Oil prices fell to the lowest in a week on Wednesday on a strong dollar and expectations that U.S. producers would boost output, while OPEC signaled a drop in the global oil supply surplus this year as the group’s output fell from a record high.
U.S. shale production is set to snap a three-month decline in February, the U.S. Energy Information Administration said on Tuesday, as energy firms boost drilling activity.
Brent crude was down $1.29 or 2.33 percent at $54.18 a barrel by 2:06 p.m. EST (1906 GMT), while U.S. crude was down by $1.18 or 2.25 percent at $51.3 a barrel. Both contracts had earlier in the session hit their lowest levels since Jan. 11.
EIA projected oil production in the biggest U.S. shale fields would rise by 40,750 barrels per day (bpd) to 4.748 million bpd in February.
“The petroleum markets have turned lower again in Wednesday trade amid talk that higher oil prices will translate into additional U.S. shale-oil production as a counter-balance to OPEC efforts to trim supply and reduce excess inventories,” Tim Evans, Citi Futures’ energy futures specialist, said in a note.
The Organization of the Petroleum Exporting Countries (OPEC) signaled a falling oil supply surplus in 2017 on Wednesday as the exporter group’s output slips from a record high ahead of a deal to cut supply and outside producers show positive initial signs of complying with the accord.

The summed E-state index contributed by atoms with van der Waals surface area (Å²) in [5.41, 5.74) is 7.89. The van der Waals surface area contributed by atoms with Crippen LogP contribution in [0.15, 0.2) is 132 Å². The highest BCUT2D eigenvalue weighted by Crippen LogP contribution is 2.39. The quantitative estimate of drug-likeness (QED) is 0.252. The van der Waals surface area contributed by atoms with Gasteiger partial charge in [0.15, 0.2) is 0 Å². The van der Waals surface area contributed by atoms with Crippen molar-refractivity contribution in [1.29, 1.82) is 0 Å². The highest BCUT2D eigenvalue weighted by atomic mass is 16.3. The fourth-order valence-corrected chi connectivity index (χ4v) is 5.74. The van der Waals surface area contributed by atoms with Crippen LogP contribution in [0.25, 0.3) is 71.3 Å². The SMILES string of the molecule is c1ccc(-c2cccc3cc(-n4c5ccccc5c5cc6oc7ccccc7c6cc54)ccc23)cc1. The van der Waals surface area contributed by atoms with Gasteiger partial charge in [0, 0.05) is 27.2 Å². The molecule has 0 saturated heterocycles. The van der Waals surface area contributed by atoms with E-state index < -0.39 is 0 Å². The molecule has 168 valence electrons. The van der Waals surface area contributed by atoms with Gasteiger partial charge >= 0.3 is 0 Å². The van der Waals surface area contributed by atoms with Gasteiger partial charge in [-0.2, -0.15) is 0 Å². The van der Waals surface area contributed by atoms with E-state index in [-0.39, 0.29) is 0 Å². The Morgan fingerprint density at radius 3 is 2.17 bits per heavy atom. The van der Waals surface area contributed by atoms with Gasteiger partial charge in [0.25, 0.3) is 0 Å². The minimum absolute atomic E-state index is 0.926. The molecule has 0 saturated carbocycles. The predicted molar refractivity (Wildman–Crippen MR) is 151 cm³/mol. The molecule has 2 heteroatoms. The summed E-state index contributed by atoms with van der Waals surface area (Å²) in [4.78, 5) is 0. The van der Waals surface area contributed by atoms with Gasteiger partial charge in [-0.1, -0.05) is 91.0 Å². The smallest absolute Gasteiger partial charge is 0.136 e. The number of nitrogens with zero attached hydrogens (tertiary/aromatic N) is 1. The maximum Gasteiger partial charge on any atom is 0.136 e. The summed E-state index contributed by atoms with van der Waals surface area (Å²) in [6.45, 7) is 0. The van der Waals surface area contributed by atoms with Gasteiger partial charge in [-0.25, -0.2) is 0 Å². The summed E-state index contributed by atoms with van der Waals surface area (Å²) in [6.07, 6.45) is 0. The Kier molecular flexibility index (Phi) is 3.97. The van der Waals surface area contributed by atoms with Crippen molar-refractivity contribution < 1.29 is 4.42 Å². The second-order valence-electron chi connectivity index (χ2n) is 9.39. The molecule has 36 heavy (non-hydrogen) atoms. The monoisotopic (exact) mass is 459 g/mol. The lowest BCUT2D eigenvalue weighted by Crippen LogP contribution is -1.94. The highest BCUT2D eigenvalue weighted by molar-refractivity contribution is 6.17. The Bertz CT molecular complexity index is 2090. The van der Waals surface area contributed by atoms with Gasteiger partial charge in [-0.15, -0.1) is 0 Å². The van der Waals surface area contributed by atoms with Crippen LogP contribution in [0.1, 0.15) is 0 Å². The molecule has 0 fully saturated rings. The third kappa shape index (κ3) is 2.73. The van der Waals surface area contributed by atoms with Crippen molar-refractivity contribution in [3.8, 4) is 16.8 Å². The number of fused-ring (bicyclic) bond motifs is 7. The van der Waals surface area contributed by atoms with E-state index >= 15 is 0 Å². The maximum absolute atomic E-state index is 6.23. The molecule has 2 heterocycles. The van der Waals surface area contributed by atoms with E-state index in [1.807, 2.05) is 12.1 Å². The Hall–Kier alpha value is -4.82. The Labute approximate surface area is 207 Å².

However, OPEC, in a monthly report, also pointed to the possibly of a rebound in U.S. output, as higher oil prices following supply cuts by other producers support increased shale drilling.
“OPEC’s regular dose of bullish rhetoric intending to prop up values has begun to wear thin,” Jim Ritterbusch, president of Chicago-based energy advisory firm Ritterbusch & Associates, said in a note.
OPEC excluding Indonesia, pumped 33.085 million bpd last month, according to figures OPEC collects from secondary sources, down 221,000 bpd from November, OPEC said in a monthly report on Wednesday. The figures showed the biggest reduction came from Saudi Arabia.
OPEC, Russia and other non-OPEC producers in November and December pledged to cut oil output by nearly 1.8 million bpd, initially for six months, to bring supplies back in line with consumption.
Analysts forecast that U.S. crude stocks decreased by about 300,000 barrels in the week to Jan. 13. The American Petroleum Institute (API) will release its inventory report on Wednesday at 4:30 p.m. EST. Weekly inventory data from the EIA will be released on Thursday at 11 a.m. EST (1600 GMT), both delayed a day because of the federal holiday on Monday.